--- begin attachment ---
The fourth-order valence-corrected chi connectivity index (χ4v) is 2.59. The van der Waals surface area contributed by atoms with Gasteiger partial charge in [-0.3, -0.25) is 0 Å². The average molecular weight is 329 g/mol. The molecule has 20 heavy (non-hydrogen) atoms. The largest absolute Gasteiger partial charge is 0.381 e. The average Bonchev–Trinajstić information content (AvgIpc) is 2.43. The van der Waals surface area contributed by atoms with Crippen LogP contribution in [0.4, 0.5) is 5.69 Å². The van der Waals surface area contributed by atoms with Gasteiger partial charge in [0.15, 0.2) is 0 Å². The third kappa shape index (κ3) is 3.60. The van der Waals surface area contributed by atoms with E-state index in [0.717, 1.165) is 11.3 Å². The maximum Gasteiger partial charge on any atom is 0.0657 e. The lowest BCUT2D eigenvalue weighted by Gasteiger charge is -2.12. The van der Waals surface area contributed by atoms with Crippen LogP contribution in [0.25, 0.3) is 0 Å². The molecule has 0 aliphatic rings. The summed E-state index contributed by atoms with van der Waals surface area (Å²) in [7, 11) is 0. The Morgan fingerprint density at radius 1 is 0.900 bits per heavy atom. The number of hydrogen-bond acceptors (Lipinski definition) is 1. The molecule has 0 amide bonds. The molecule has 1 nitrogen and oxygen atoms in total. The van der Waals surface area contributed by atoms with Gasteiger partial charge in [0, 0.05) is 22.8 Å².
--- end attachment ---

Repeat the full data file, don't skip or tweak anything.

The fourth-order valence-corrected chi connectivity index (χ4v) is 2.59. The van der Waals surface area contributed by atoms with Gasteiger partial charge in [-0.3, -0.25) is 0 Å². The average molecular weight is 329 g/mol. The molecule has 20 heavy (non-hydrogen) atoms. The largest absolute Gasteiger partial charge is 0.381 e. The average Bonchev–Trinajstić information content (AvgIpc) is 2.43. The van der Waals surface area contributed by atoms with Crippen LogP contribution in [0.4, 0.5) is 5.69 Å². The van der Waals surface area contributed by atoms with Gasteiger partial charge in [0.15, 0.2) is 0 Å². The third kappa shape index (κ3) is 3.60. The van der Waals surface area contributed by atoms with E-state index in [0.717, 1.165) is 11.3 Å². The maximum Gasteiger partial charge on any atom is 0.0657 e. The lowest BCUT2D eigenvalue weighted by Gasteiger charge is -2.12. The van der Waals surface area contributed by atoms with Crippen LogP contribution in [0.25, 0.3) is 0 Å². The molecule has 0 aliphatic rings. The summed E-state index contributed by atoms with van der Waals surface area (Å²) in [7, 11) is 0. The Morgan fingerprint density at radius 1 is 0.900 bits per heavy atom. The number of hydrogen-bond acceptors (Lipinski definition) is 1. The molecule has 0 amide bonds. The molecule has 1 nitrogen and oxygen atoms in total. The van der Waals surface area contributed by atoms with Gasteiger partial charge in [0, 0.05) is 22.8 Å².